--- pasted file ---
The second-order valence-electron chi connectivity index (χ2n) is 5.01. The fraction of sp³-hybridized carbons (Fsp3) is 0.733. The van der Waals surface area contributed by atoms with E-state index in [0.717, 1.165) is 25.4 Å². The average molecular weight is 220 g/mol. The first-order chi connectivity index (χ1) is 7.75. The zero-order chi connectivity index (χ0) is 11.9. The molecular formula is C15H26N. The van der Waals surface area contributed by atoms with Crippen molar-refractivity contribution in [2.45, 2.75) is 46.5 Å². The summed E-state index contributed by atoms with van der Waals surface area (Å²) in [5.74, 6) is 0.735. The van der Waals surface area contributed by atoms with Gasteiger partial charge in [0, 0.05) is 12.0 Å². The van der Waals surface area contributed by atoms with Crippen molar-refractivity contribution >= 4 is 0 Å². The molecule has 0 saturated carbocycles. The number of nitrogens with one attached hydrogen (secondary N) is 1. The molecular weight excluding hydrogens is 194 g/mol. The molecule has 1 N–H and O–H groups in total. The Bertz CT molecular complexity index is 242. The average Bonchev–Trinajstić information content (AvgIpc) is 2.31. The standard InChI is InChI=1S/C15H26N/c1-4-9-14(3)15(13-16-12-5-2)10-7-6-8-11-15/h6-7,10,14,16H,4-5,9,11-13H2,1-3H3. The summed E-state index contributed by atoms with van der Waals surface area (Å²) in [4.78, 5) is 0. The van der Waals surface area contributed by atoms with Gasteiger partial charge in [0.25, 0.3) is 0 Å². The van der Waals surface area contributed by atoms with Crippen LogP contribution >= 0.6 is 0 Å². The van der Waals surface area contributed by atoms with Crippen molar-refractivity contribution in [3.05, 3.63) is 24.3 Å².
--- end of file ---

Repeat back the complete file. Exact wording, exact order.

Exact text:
The second-order valence-electron chi connectivity index (χ2n) is 5.01. The fraction of sp³-hybridized carbons (Fsp3) is 0.733. The van der Waals surface area contributed by atoms with E-state index in [0.717, 1.165) is 25.4 Å². The average molecular weight is 220 g/mol. The first-order chi connectivity index (χ1) is 7.75. The zero-order chi connectivity index (χ0) is 11.9. The molecular formula is C15H26N. The van der Waals surface area contributed by atoms with Crippen molar-refractivity contribution in [2.45, 2.75) is 46.5 Å². The summed E-state index contributed by atoms with van der Waals surface area (Å²) in [5.74, 6) is 0.735. The van der Waals surface area contributed by atoms with Gasteiger partial charge in [0, 0.05) is 12.0 Å². The van der Waals surface area contributed by atoms with Crippen molar-refractivity contribution >= 4 is 0 Å². The molecule has 0 saturated carbocycles. The number of nitrogens with one attached hydrogen (secondary N) is 1. The molecular weight excluding hydrogens is 194 g/mol. The molecule has 1 N–H and O–H groups in total. The Bertz CT molecular complexity index is 242. The average Bonchev–Trinajstić information content (AvgIpc) is 2.31. The standard InChI is InChI=1S/C15H26N/c1-4-9-14(3)15(13-16-12-5-2)10-7-6-8-11-15/h6-7,10,14,16H,4-5,9,11-13H2,1-3H3. The summed E-state index contributed by atoms with van der Waals surface area (Å²) in [4.78, 5) is 0. The van der Waals surface area contributed by atoms with Gasteiger partial charge in [0.25, 0.3) is 0 Å². The van der Waals surface area contributed by atoms with Crippen LogP contribution >= 0.6 is 0 Å². The van der Waals surface area contributed by atoms with Crippen molar-refractivity contribution in [3.05, 3.63) is 24.3 Å².